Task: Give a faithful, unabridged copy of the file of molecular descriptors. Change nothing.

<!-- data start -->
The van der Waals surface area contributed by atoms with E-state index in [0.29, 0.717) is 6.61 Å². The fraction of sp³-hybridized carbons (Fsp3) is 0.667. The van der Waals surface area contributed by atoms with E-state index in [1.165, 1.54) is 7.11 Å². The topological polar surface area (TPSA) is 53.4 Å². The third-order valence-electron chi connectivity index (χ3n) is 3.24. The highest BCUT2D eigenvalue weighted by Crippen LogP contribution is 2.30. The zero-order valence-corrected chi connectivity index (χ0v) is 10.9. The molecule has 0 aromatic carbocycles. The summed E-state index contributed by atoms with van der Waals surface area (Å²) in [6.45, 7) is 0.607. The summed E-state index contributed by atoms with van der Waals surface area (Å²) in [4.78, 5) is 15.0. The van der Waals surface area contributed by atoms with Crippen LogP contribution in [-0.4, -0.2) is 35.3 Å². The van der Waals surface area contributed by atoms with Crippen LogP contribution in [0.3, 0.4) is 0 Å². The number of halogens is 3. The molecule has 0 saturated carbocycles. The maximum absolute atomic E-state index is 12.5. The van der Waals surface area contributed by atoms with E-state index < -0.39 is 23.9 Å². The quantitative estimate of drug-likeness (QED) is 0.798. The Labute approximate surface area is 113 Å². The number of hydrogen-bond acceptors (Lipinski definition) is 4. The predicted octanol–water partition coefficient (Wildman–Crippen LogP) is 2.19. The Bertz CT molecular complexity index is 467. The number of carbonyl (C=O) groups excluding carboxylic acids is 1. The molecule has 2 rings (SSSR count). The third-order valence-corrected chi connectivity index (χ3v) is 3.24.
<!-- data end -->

The van der Waals surface area contributed by atoms with E-state index in [0.29, 0.717) is 6.61 Å². The fraction of sp³-hybridized carbons (Fsp3) is 0.667. The van der Waals surface area contributed by atoms with E-state index in [1.165, 1.54) is 7.11 Å². The topological polar surface area (TPSA) is 53.4 Å². The third-order valence-electron chi connectivity index (χ3n) is 3.24. The highest BCUT2D eigenvalue weighted by Crippen LogP contribution is 2.30. The zero-order valence-corrected chi connectivity index (χ0v) is 10.9. The molecule has 0 aromatic carbocycles. The summed E-state index contributed by atoms with van der Waals surface area (Å²) in [6.45, 7) is 0.607. The summed E-state index contributed by atoms with van der Waals surface area (Å²) in [4.78, 5) is 15.0. The van der Waals surface area contributed by atoms with Crippen LogP contribution in [-0.4, -0.2) is 35.3 Å². The van der Waals surface area contributed by atoms with Crippen LogP contribution in [0.3, 0.4) is 0 Å². The number of halogens is 3. The molecule has 0 saturated carbocycles. The maximum absolute atomic E-state index is 12.5. The van der Waals surface area contributed by atoms with E-state index < -0.39 is 23.9 Å². The quantitative estimate of drug-likeness (QED) is 0.798. The Labute approximate surface area is 113 Å². The number of hydrogen-bond acceptors (Lipinski definition) is 4. The predicted octanol–water partition coefficient (Wildman–Crippen LogP) is 2.19. The Bertz CT molecular complexity index is 467. The number of carbonyl (C=O) groups excluding carboxylic acids is 1. The molecule has 2 rings (SSSR count). The third-order valence-corrected chi connectivity index (χ3v) is 3.24.